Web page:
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5PSQ-115 Computerised physician order entry impact on medication errors in a paediatric unit
  1. M Gilabert Sotoca,
  2. FJ Parada Saavedra,
  3. B Martínez Castro,
  4. M Martínez Sogues,
  5. L Vállez Valero,
  6. JA Schoenenberger Arnaiz
  1. Hospital Arnau de Vilanova, Pharmacy, Lleida, Spain


Background Paediatric patients involve certain complexities that make them vulnerable to medication errors and adverse patient outcomes. Most of the medication errors occur at the stage of physician ordering and they are often dosing errors. Computerised Physician Order Entry (CPOE) results in legible, structured and complete prescriptions. Furthermore, there is an improvement in the communication between physicians, nurses and pharmacists compared with handwritten orders.

Purpose The objective of this study was to evaluate the impact of CPOE on the frequency of errors in the medication ordering process in a paediatric unit.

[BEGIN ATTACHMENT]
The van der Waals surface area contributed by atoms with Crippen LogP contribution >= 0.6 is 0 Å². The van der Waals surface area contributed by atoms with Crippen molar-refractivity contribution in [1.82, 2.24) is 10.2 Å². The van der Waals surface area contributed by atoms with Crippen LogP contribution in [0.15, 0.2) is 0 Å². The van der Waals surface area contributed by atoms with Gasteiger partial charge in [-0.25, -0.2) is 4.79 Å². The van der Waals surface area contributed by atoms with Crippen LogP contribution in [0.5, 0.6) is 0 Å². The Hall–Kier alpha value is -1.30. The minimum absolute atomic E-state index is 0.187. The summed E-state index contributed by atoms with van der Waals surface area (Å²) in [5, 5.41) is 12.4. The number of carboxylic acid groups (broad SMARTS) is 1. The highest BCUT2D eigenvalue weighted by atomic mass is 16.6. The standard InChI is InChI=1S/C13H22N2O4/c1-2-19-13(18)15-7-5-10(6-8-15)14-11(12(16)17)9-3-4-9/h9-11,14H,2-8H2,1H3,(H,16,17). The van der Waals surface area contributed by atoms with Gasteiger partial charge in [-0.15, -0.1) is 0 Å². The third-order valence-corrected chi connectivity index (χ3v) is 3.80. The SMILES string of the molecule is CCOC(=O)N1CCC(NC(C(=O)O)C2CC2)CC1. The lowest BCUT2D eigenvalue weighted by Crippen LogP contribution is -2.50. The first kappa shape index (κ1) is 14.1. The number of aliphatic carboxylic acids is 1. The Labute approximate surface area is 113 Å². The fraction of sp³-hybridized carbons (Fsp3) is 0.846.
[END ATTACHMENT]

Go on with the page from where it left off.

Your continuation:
Material and methods A prospective observational study was conducted in a 30-bed paediatric unit of a tertiary teaching hospital. The physician’s orders were reviewed for 2 months before and 2 months after CPOE implementation. Medication errors were identified and classified into errors of: dosing, interval, units, route of administration, treatment duration, schedule, wrong drug, incomplete order and rule violation.

Results A total of 1164 orders of 212 patients were reviewed. Before implementation, medication errors occurred at a rate of 3.3 per 100 orders (n=20): 35% (n=7) were dosing errors, 25% (n=5) incomplete orders and 20% (n=4) unit errors. After implementation, the rate was increased to 6.6 per 100 orders (n=37): 24.3% (n=9) were dosing errors, 18.9% (n=7) rule violations, 18.9% (n=7) wrong treatment duration, 13.5% (n=5) schedule errors, 20% (n=4) unit errors and 8.1% (n=3) interval errors.

Conclusion The implementation of CPOE resulted in an increase in the number of medication errors, but the type of them was clearly different. While handwritten errors were the result of calculation errors, missing information or confusion in writing, CPOE errors were mainly due to the inexperience of using the program. The consequences of the CPOE errors were less harmful than handwritten prescription errors.

No conflict of interest

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